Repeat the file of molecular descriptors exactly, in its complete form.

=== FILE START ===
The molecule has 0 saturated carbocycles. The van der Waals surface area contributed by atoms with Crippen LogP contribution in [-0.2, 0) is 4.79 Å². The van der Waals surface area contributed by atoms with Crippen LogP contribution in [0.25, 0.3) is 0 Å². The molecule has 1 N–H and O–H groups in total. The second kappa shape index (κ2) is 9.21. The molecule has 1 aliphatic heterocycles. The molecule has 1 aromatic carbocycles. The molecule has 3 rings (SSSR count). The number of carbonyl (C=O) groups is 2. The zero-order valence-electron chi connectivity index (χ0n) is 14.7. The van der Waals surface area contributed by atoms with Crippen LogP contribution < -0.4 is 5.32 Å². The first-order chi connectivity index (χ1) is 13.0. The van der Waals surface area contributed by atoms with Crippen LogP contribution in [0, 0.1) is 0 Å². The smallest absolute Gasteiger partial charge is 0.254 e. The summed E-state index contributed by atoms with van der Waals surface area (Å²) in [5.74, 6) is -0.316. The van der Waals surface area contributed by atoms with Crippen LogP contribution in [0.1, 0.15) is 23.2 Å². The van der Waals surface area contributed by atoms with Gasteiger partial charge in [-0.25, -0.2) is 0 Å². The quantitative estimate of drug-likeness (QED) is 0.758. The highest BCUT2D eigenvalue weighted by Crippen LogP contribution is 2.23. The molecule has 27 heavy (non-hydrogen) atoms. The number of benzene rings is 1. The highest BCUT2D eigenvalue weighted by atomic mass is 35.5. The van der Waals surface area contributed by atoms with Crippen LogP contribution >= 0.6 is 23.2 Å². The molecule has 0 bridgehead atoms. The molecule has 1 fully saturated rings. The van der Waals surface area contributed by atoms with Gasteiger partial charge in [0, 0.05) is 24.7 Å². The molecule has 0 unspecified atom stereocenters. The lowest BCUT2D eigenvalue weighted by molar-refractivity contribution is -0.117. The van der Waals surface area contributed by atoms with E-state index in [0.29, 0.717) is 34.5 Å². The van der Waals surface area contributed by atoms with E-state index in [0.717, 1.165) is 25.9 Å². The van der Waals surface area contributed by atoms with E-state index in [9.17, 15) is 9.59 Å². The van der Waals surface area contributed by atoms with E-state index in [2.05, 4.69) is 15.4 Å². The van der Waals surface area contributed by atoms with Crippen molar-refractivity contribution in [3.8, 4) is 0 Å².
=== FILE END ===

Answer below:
The molecule has 0 saturated carbocycles. The van der Waals surface area contributed by atoms with Crippen LogP contribution in [-0.2, 0) is 4.79 Å². The van der Waals surface area contributed by atoms with Crippen LogP contribution in [0.25, 0.3) is 0 Å². The molecule has 1 N–H and O–H groups in total. The second kappa shape index (κ2) is 9.21. The molecule has 1 aliphatic heterocycles. The molecule has 1 aromatic carbocycles. The molecule has 3 rings (SSSR count). The number of carbonyl (C=O) groups is 2. The zero-order valence-electron chi connectivity index (χ0n) is 14.7. The van der Waals surface area contributed by atoms with Crippen LogP contribution < -0.4 is 5.32 Å². The first-order chi connectivity index (χ1) is 13.0. The van der Waals surface area contributed by atoms with Crippen LogP contribution in [0, 0.1) is 0 Å². The smallest absolute Gasteiger partial charge is 0.254 e. The summed E-state index contributed by atoms with van der Waals surface area (Å²) in [5.74, 6) is -0.316. The van der Waals surface area contributed by atoms with Crippen LogP contribution in [0.1, 0.15) is 23.2 Å². The van der Waals surface area contributed by atoms with Gasteiger partial charge in [-0.25, -0.2) is 0 Å². The quantitative estimate of drug-likeness (QED) is 0.758. The highest BCUT2D eigenvalue weighted by Crippen LogP contribution is 2.23. The molecule has 27 heavy (non-hydrogen) atoms. The number of benzene rings is 1. The highest BCUT2D eigenvalue weighted by atomic mass is 35.5. The van der Waals surface area contributed by atoms with Crippen LogP contribution >= 0.6 is 23.2 Å². The molecule has 0 bridgehead atoms. The molecule has 1 fully saturated rings. The van der Waals surface area contributed by atoms with Gasteiger partial charge in [0, 0.05) is 24.7 Å². The molecule has 0 unspecified atom stereocenters. The lowest BCUT2D eigenvalue weighted by molar-refractivity contribution is -0.117. The van der Waals surface area contributed by atoms with E-state index in [0.29, 0.717) is 34.5 Å². The van der Waals surface area contributed by atoms with E-state index in [0.717, 1.165) is 25.9 Å². The van der Waals surface area contributed by atoms with E-state index in [9.17, 15) is 9.59 Å². The van der Waals surface area contributed by atoms with E-state index in [2.05, 4.69) is 15.4 Å². The van der Waals surface area contributed by atoms with Crippen molar-refractivity contribution in [3.8, 4) is 0 Å².